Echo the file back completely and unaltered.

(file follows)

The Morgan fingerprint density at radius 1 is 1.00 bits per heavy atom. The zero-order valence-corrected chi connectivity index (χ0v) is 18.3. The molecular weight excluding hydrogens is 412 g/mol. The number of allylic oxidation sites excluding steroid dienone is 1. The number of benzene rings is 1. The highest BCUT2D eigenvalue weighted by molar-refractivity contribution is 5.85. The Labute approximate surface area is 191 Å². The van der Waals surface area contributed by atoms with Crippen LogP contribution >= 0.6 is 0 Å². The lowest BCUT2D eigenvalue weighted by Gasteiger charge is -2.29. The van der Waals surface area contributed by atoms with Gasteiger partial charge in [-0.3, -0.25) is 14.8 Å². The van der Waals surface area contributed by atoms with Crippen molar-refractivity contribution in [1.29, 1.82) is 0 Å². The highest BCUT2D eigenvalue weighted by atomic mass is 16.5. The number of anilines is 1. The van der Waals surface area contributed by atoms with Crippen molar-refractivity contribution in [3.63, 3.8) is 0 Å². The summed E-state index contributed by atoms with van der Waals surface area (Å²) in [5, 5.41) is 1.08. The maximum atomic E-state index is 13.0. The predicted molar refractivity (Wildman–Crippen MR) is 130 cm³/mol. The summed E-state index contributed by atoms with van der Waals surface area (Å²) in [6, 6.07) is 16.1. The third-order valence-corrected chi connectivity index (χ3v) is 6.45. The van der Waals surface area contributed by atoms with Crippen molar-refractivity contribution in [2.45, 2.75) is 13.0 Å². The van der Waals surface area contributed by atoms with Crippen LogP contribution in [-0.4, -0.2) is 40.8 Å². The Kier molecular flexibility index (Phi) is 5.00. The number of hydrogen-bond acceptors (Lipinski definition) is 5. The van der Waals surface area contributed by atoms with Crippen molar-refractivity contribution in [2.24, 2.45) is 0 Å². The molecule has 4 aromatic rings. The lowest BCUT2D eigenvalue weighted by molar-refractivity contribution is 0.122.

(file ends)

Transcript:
The Morgan fingerprint density at radius 1 is 1.00 bits per heavy atom. The zero-order valence-corrected chi connectivity index (χ0v) is 18.3. The molecular weight excluding hydrogens is 412 g/mol. The number of allylic oxidation sites excluding steroid dienone is 1. The number of benzene rings is 1. The highest BCUT2D eigenvalue weighted by molar-refractivity contribution is 5.85. The Labute approximate surface area is 191 Å². The van der Waals surface area contributed by atoms with Crippen LogP contribution >= 0.6 is 0 Å². The lowest BCUT2D eigenvalue weighted by Gasteiger charge is -2.29. The van der Waals surface area contributed by atoms with Gasteiger partial charge in [-0.3, -0.25) is 14.8 Å². The van der Waals surface area contributed by atoms with Crippen molar-refractivity contribution in [1.29, 1.82) is 0 Å². The highest BCUT2D eigenvalue weighted by atomic mass is 16.5. The number of anilines is 1. The van der Waals surface area contributed by atoms with Crippen molar-refractivity contribution in [3.63, 3.8) is 0 Å². The summed E-state index contributed by atoms with van der Waals surface area (Å²) in [5, 5.41) is 1.08. The maximum atomic E-state index is 13.0. The predicted molar refractivity (Wildman–Crippen MR) is 130 cm³/mol. The summed E-state index contributed by atoms with van der Waals surface area (Å²) in [6, 6.07) is 16.1. The third-order valence-corrected chi connectivity index (χ3v) is 6.45. The van der Waals surface area contributed by atoms with Crippen molar-refractivity contribution in [2.45, 2.75) is 13.0 Å². The van der Waals surface area contributed by atoms with Crippen LogP contribution in [-0.4, -0.2) is 40.8 Å². The Kier molecular flexibility index (Phi) is 5.00. The number of hydrogen-bond acceptors (Lipinski definition) is 5. The van der Waals surface area contributed by atoms with Crippen molar-refractivity contribution in [2.24, 2.45) is 0 Å². The molecule has 4 aromatic rings. The lowest BCUT2D eigenvalue weighted by molar-refractivity contribution is 0.122.